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The illicit market is eating the legal marijuana industry’s lunch. One proposed solution is to cut taxes




Staarla Heaney hand rolls marijuana cigarettes at the San Francisco Patients Cooperative, a medical cannabis cooperative, July 25, 2002 in San Francisco, California.
Staarla Heaney hand rolls marijuana cigarettes at the San Francisco Patients Cooperative, a medical cannabis cooperative, July 25, 2002 in San Francisco, California.
Justin Sullivan/Getty Images

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California’s much-hyped, year-old marijuana industry fell woefully short of expectations in 2018 and industry leaders blame their inability to compete with the state’s robust black market, which doesn’t pay the taxes and navigate the red tape they do.

So on Monday, several cannabis-industry supporting state lawmakers proposed to slash taxes as a way to jump start California’s legal marijuana marketplace.

Democrat Assemblyman Rob Bonta proposed to temporarily reduce the 15% tax consumers pay at the retail counter to 11% and eliminate the $148 per pound of pot farmers pay for three years.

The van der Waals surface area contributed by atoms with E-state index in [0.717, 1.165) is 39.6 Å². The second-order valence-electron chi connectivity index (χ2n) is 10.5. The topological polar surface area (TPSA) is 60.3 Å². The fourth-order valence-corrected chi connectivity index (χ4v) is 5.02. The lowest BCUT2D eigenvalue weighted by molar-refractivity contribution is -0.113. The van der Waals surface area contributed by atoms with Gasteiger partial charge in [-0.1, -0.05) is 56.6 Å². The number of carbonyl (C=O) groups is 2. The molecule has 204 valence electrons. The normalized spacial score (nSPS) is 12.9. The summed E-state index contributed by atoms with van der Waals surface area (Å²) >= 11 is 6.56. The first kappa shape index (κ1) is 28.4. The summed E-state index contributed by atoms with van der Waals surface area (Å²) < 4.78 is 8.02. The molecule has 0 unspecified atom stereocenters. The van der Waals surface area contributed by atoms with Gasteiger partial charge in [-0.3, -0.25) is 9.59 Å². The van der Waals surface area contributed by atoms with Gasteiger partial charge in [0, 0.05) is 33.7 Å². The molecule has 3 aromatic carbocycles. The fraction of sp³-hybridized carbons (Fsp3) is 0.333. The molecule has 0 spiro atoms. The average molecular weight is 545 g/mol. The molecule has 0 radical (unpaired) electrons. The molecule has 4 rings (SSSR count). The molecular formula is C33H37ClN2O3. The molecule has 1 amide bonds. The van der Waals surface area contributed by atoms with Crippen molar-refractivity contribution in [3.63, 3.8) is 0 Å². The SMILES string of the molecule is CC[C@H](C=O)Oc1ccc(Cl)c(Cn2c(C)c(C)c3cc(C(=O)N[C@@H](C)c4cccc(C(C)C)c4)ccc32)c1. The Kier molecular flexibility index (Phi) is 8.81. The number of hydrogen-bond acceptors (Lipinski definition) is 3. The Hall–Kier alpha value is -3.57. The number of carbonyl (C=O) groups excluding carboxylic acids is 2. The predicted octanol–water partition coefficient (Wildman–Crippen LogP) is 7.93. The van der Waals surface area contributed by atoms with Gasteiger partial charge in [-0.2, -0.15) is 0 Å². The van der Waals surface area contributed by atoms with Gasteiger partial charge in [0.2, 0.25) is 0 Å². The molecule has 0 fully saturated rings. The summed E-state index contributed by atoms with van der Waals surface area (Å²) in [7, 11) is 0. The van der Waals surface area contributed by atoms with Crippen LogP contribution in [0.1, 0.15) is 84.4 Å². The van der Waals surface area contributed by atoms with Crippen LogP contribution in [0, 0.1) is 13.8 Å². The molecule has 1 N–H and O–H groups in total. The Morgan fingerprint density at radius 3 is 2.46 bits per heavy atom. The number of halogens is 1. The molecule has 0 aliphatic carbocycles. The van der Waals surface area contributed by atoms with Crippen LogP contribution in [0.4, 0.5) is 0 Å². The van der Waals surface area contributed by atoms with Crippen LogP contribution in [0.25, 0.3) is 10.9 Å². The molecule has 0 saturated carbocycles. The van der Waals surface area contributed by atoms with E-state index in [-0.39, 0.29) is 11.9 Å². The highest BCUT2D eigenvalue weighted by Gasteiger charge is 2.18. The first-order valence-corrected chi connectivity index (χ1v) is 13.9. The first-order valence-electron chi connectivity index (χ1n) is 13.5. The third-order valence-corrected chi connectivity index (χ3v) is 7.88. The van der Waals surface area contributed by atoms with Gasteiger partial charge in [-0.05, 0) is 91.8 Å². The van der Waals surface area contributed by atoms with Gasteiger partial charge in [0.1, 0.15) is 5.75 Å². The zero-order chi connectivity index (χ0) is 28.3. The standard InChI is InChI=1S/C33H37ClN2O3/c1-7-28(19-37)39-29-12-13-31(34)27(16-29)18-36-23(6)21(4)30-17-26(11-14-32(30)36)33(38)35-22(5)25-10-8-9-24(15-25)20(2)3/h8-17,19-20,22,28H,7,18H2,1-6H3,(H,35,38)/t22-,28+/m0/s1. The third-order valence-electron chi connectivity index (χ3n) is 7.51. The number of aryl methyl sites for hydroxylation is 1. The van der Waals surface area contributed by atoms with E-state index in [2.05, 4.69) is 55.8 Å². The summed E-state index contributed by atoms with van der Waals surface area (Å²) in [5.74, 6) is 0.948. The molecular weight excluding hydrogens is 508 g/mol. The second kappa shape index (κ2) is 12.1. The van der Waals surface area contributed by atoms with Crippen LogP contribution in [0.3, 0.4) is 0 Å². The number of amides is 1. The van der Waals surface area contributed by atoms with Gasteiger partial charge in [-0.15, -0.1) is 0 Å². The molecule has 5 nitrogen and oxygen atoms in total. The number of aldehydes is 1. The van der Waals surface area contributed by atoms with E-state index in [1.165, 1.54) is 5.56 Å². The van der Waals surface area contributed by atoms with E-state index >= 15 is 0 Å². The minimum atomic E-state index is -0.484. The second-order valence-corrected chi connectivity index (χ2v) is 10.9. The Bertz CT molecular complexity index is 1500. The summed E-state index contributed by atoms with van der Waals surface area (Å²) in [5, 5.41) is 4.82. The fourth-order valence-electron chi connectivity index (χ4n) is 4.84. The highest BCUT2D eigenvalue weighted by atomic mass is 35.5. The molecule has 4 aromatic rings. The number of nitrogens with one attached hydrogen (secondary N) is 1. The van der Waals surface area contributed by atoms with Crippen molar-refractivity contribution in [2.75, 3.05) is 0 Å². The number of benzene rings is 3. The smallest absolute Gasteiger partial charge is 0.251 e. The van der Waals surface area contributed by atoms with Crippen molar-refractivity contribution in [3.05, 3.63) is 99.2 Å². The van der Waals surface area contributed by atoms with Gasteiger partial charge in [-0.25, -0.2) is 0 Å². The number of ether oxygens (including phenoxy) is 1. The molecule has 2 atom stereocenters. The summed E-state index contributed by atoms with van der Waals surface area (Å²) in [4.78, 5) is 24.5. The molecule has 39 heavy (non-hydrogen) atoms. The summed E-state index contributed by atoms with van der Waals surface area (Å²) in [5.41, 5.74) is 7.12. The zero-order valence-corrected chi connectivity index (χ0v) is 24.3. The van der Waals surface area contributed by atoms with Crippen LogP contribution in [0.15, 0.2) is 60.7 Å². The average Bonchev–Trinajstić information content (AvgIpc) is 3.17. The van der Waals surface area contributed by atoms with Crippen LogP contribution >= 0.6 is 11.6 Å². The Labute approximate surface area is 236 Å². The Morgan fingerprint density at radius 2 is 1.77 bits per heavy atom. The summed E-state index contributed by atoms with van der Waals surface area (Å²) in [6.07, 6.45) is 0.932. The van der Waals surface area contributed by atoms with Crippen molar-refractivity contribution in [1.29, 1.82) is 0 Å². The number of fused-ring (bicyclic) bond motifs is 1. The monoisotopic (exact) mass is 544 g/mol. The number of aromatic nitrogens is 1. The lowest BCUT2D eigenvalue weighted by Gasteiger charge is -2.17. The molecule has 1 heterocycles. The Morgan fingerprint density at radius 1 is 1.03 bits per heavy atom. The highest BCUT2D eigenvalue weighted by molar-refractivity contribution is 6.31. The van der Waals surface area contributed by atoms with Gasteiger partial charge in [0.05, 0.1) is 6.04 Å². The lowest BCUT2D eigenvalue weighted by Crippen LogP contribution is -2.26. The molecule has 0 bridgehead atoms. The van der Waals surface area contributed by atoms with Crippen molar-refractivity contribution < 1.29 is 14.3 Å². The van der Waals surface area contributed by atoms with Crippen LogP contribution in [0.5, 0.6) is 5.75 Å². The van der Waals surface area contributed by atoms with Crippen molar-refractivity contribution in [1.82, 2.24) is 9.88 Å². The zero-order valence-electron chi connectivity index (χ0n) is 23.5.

Boosters of the legal pot industry said the tax proposal was a good start, but that onerous and costly regulations are also enticing growers and sellers to skip licensing and remain selling marijuana illegally. The proposal, if passed, would not lower county and city taxes.

We debate the proposal.

With files from the Associated Press

Guests:

Jerred Kiloh, president of United Cannabis Business Association, a Los Angeles-based cannabis industry group representing regulated cannabis retailers in California, and owner of The Higher Path Collective, a medical and recreational cannabis dispensary in Sherman Oaks

Rosalie Liccardo Pacula, co-director of  Drug Policy Research Center at Rand Corporation; expert in health economics